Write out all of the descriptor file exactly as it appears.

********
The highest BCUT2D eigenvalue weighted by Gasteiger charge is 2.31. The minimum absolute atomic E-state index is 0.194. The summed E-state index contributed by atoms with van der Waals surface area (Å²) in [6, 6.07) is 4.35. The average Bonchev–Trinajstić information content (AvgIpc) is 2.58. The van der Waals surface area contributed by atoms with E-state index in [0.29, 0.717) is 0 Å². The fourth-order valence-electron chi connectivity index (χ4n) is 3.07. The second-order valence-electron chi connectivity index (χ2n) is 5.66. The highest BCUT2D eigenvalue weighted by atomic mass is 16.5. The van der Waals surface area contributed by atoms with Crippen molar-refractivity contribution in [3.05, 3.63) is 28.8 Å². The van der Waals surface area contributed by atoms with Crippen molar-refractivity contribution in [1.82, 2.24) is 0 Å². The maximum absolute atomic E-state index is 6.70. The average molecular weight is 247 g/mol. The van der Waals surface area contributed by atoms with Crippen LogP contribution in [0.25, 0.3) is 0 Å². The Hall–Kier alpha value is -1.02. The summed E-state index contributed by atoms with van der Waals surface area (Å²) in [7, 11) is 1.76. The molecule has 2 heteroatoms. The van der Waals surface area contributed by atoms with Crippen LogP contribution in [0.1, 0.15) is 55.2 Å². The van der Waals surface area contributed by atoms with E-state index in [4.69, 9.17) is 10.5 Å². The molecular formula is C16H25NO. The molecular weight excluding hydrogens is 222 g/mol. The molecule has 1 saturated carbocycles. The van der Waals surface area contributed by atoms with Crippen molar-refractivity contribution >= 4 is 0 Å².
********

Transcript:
The highest BCUT2D eigenvalue weighted by Gasteiger charge is 2.31. The minimum absolute atomic E-state index is 0.194. The summed E-state index contributed by atoms with van der Waals surface area (Å²) in [6, 6.07) is 4.35. The average Bonchev–Trinajstić information content (AvgIpc) is 2.58. The van der Waals surface area contributed by atoms with E-state index in [0.29, 0.717) is 0 Å². The fourth-order valence-electron chi connectivity index (χ4n) is 3.07. The second-order valence-electron chi connectivity index (χ2n) is 5.66. The highest BCUT2D eigenvalue weighted by atomic mass is 16.5. The van der Waals surface area contributed by atoms with Crippen molar-refractivity contribution in [3.05, 3.63) is 28.8 Å². The van der Waals surface area contributed by atoms with Crippen molar-refractivity contribution in [1.82, 2.24) is 0 Å². The maximum absolute atomic E-state index is 6.70. The average molecular weight is 247 g/mol. The van der Waals surface area contributed by atoms with Crippen LogP contribution in [0.25, 0.3) is 0 Å². The Hall–Kier alpha value is -1.02. The summed E-state index contributed by atoms with van der Waals surface area (Å²) in [7, 11) is 1.76. The molecule has 2 heteroatoms. The van der Waals surface area contributed by atoms with Crippen LogP contribution in [0.1, 0.15) is 55.2 Å². The van der Waals surface area contributed by atoms with E-state index in [4.69, 9.17) is 10.5 Å². The molecular formula is C16H25NO. The molecular weight excluding hydrogens is 222 g/mol. The molecule has 1 saturated carbocycles. The van der Waals surface area contributed by atoms with Crippen molar-refractivity contribution >= 4 is 0 Å².